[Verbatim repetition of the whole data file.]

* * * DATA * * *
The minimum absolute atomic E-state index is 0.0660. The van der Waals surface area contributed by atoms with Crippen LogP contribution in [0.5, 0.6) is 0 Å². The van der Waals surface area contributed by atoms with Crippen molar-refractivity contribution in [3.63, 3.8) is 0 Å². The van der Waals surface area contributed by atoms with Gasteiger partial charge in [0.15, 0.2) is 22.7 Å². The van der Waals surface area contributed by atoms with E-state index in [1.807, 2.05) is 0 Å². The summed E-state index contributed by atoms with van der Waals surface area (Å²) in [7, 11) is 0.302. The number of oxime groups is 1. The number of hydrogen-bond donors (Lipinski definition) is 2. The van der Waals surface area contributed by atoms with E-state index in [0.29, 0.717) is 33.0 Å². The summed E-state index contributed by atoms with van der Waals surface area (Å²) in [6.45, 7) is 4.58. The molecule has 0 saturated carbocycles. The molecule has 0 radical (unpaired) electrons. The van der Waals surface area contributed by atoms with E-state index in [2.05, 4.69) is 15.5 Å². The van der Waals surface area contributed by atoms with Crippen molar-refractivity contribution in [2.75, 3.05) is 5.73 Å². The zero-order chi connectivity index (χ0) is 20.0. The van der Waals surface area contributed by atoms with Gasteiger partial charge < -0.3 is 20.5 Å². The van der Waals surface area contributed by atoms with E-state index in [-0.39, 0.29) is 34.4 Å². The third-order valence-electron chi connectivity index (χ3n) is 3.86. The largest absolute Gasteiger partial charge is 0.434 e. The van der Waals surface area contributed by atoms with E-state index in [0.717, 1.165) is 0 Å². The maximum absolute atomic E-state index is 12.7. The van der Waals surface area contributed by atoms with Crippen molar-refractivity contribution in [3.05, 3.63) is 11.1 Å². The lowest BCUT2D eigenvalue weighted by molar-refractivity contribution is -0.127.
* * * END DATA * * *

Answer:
The minimum absolute atomic E-state index is 0.0660. The van der Waals surface area contributed by atoms with Crippen LogP contribution in [0.5, 0.6) is 0 Å². The van der Waals surface area contributed by atoms with Crippen molar-refractivity contribution in [3.63, 3.8) is 0 Å². The van der Waals surface area contributed by atoms with Gasteiger partial charge in [0.15, 0.2) is 22.7 Å². The van der Waals surface area contributed by atoms with E-state index in [1.807, 2.05) is 0 Å². The summed E-state index contributed by atoms with van der Waals surface area (Å²) in [7, 11) is 0.302. The number of oxime groups is 1. The number of hydrogen-bond donors (Lipinski definition) is 2. The van der Waals surface area contributed by atoms with E-state index in [0.29, 0.717) is 33.0 Å². The summed E-state index contributed by atoms with van der Waals surface area (Å²) in [6.45, 7) is 4.58. The molecule has 0 saturated carbocycles. The molecule has 0 radical (unpaired) electrons. The van der Waals surface area contributed by atoms with E-state index in [2.05, 4.69) is 15.5 Å². The van der Waals surface area contributed by atoms with Crippen molar-refractivity contribution in [2.75, 3.05) is 5.73 Å². The zero-order chi connectivity index (χ0) is 20.0. The van der Waals surface area contributed by atoms with Gasteiger partial charge < -0.3 is 20.5 Å². The van der Waals surface area contributed by atoms with E-state index in [-0.39, 0.29) is 34.4 Å². The third-order valence-electron chi connectivity index (χ3n) is 3.86. The largest absolute Gasteiger partial charge is 0.434 e. The van der Waals surface area contributed by atoms with E-state index in [0.717, 1.165) is 0 Å². The maximum absolute atomic E-state index is 12.7. The van der Waals surface area contributed by atoms with Crippen molar-refractivity contribution in [3.05, 3.63) is 11.1 Å². The lowest BCUT2D eigenvalue weighted by molar-refractivity contribution is -0.127.